A Wayne State University scientist researching how to fight a chronic inflammatory condition of the eye that can lead to loss of vision has secured his third significant grant from the National Institutes of Health.
Professor of Ophthalmology, Visual and Anatomical Sciences Susmit Suvas, Ph.D., is the principal investigator for the four-year project, “CXCR4: A potential therapeutic target in HSK,” which will be funded by the National Eye Institute for $1.54 million through May 31, 2027.
The National Eye Institute of the National Institutes of Health has continuously funded Dr. Suvas’s research on herpes stromal keratitis, or HSK, since 2009. HSK is a chronic inflammatory condition that can develop in response to Herpes simplex virus-1 infection of the cornea, the outermost eye part.
Transparency of the cornea is essential for the clarity of the vision. However, during the development of HSK, the cornea develops new leaky blood vessels, known as neovascularization of the cornea, Dr. Suvas said. “These new leaky blood vessels can bring immune cells into the inflamed cornea, resulting in corneal scarring and opacity. If not treated immediately, this can cause a loss of vision.”
The condition is currently managed with topical corticosteroids several times a day, for several weeks.
“The considerable side effects of the long-term use of corticosteroids prompted us to find an alternative effective treatment for HSK,” he said.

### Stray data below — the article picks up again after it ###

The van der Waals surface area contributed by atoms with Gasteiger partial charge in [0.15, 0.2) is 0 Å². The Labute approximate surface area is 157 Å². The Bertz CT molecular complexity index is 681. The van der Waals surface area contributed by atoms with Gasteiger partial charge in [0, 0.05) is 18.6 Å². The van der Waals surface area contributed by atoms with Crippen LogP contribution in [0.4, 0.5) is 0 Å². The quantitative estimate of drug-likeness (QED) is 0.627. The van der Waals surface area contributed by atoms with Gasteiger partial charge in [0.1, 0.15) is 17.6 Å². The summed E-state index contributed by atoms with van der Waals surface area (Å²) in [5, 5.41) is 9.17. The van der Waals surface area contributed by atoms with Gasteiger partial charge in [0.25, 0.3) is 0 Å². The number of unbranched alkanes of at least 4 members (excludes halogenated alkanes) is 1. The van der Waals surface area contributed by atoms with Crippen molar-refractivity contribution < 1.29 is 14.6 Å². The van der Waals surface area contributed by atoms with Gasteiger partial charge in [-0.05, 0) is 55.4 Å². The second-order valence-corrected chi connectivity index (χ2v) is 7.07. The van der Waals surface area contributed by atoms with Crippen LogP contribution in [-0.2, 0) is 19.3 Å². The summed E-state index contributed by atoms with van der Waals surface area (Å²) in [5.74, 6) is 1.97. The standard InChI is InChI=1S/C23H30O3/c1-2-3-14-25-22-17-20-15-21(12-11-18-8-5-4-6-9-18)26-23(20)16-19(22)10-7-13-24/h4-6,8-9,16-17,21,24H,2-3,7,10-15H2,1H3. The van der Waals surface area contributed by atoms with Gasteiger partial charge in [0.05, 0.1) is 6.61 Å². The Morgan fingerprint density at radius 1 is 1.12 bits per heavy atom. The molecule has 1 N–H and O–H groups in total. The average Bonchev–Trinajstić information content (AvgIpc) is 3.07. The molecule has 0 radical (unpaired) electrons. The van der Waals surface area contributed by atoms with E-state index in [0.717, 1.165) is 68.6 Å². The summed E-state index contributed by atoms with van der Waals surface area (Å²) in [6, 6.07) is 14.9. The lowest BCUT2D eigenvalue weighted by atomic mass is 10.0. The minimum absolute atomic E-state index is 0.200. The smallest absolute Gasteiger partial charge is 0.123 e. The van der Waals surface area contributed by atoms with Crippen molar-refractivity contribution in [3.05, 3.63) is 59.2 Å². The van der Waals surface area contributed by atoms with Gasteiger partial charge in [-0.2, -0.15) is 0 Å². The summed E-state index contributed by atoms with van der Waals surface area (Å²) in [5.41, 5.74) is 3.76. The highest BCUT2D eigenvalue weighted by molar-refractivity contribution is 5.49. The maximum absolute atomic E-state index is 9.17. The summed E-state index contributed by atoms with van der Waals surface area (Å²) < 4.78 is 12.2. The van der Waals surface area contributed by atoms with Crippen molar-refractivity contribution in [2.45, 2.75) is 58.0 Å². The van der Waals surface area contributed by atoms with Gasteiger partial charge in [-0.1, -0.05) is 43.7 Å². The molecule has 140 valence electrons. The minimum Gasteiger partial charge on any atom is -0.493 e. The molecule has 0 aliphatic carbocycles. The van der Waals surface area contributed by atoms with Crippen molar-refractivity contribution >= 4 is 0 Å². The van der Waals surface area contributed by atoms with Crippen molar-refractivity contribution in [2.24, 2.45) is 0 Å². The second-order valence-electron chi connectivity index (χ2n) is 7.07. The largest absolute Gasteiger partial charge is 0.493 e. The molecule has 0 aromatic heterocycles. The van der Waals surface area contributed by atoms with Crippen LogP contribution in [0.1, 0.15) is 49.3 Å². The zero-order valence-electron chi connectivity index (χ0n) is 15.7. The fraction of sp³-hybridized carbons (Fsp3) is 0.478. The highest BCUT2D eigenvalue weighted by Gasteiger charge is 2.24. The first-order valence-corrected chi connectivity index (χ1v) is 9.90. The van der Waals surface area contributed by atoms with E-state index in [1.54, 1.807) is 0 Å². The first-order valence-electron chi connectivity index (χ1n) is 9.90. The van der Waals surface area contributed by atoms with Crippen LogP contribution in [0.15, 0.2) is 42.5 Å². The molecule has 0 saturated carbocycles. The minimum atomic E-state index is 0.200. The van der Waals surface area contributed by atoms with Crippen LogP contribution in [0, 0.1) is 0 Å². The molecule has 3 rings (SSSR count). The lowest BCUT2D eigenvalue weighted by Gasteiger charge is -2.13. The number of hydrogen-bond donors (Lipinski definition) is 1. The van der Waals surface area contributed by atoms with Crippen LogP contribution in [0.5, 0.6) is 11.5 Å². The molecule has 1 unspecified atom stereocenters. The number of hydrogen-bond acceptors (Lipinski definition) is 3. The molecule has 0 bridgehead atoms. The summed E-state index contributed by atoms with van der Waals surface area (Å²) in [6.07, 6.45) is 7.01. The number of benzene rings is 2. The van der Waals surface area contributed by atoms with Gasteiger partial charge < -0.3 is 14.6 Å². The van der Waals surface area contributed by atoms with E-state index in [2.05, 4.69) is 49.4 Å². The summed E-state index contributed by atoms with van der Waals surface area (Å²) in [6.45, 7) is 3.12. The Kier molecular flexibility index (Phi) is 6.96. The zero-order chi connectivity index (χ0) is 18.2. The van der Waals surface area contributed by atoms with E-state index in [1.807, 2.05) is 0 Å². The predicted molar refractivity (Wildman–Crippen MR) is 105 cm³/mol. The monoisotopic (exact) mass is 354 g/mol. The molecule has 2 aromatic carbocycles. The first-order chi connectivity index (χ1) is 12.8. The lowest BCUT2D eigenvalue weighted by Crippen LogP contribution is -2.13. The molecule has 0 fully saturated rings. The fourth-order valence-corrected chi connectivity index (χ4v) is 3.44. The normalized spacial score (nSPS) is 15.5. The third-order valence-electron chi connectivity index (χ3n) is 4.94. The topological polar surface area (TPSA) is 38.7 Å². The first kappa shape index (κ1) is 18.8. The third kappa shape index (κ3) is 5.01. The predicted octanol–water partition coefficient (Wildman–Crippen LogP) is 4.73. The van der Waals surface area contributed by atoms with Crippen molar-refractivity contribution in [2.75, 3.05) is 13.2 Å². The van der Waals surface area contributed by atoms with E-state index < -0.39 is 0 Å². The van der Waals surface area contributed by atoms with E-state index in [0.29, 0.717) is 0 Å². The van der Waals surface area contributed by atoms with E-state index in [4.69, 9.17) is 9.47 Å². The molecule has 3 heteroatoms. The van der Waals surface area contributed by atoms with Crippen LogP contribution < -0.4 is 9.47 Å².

Using the new grant, the Suvas lab will look at the involvement of a specific chemokine receptor, CXCR4, in promoting the development of new blood vessels in the cornea and the retention of infiltrated immune cells in inflamed cornea.
“Chemokine receptors are considered highly promising drug targets for inflammatory medical conditions. We anticipate that blocking CXCR4 signaling in HSV-1 infected cornea will inhibit the development of new blood vessels and traffic the infiltrated immune cells out of the inflamed cornea, improving vision clarity in these eyes,” he said.
Dr. Suvas is grateful for this third nod of support from the National Eye Institute, which also provides funding for two additional projects focused on the management of HSK, specifically targeting the metabolic needs of immune cells.
“Extramural funding is an essential component of the scientific research. It feels great to have three R01 grants. I am thankful to the National Eye Institute for recognizing our research and funding our projects for the last 14 years,” he said. “I am also grateful to my lab personnel, especially Dr. Pratima Suvas, research scientist, for generating the preliminary results for this grant application. Dr. Pratima Suvas has published these findings in a high-impact peer-reviewed journal, The Ocular Surface. Last but not least, I appreciate the support of Dr. Mark Juzych, chair of the Department of Ophthalmology, Visual and Anatomical Sciences, and Dr. Linda Hazlett, vice dean for Research and Graduate Programs. in providing a research-conducive environment at the Wayne State University School of Medicine.”
The number for this National Institutes of Health grant is R01EY035540.